Ruble may fall victim to politics

Late Wednesday night the ruble and the share market significantly increased in response to the weakening dollar after the U.S. Federal Reserve System announced a lengthy pause in the interest rate increase. The Russian currency hit the RUR 66 per dollar threshold entering the range of RUR 65 to RUR 65.5 per dollar which has been a powerful obstacle for the ruble’s further growth for months.   

Credit: Vitaliy Timkiv | RIAN

The ruble could not beat the obstacle once again. Traders expected that the progress in the negotiations on mutual trade between the United States and China will become a new driver of the interest in risky assets. But it did not happen. There was progress but small. A vague message following the meeting did not inspire investors to fund developing markets.

“Since the beginning of 2019, the Russian ruble has strengthened by 5.5% against the U.S. dollar and is now ranked second after the South African rand among the developing countries’ currencies that have demonstrated the best dynamic in the market. This is partially due to the fact that the ruble is restoring its positions after a dramatic plunge in the end of 2018 when the Russian currency was, on the contrary, among the outsiders. Therefore, this strengthening only brings back the Russian currency into the general trend of the developing countries’ currencies. Within the next one-two months the ruble will be stable and will probably reach RUR 65 per dollar and RUR 74 per euro,” Nordea Bank analysts believe.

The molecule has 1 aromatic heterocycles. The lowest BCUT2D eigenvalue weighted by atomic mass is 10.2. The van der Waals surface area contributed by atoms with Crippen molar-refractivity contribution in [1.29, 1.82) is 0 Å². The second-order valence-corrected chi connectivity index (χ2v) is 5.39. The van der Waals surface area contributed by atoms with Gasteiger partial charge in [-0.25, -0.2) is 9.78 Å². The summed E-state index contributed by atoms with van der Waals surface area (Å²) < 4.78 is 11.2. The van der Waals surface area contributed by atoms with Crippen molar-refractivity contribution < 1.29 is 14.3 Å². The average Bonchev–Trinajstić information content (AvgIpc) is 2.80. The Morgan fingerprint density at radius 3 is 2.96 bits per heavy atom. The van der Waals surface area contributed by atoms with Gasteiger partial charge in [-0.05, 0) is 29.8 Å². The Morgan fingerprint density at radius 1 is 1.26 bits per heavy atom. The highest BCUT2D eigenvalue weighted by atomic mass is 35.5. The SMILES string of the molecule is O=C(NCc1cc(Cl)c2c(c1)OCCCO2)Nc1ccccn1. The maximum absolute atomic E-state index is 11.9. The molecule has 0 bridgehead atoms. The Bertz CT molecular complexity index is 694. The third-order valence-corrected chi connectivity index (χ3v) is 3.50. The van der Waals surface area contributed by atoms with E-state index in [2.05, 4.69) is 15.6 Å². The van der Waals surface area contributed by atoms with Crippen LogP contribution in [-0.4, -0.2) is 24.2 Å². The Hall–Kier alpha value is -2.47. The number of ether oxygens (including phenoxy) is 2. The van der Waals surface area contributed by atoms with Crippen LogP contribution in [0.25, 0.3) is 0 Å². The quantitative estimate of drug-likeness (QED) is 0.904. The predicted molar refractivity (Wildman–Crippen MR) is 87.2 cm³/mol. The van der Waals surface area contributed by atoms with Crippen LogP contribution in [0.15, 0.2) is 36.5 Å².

A Bank of Russia board meeting will take place Friday to discuss the rates. Most analysts think that it will remain at the same level, but the further rhetoric of the regulator might change the trading process.

The ruble suffered a lot from the U.S. and Russia’s decision to pull out of the Intermediate-Range Nuclear Forces Treaty. For Russia it means a risk to get involved in an arms race, as well as new U.S sanctions, including those related to the ‘forgotten’ Skripal case and Russia’s alleged interference in the U.S. presidential election. The question is whether the States would want to use the new pretext to escalate tensions.

However, the ruble is not expected to fall: due to a good current foreign market situation and the declining household income, Russia has a very good trade balance that will benefit the Russian currency.

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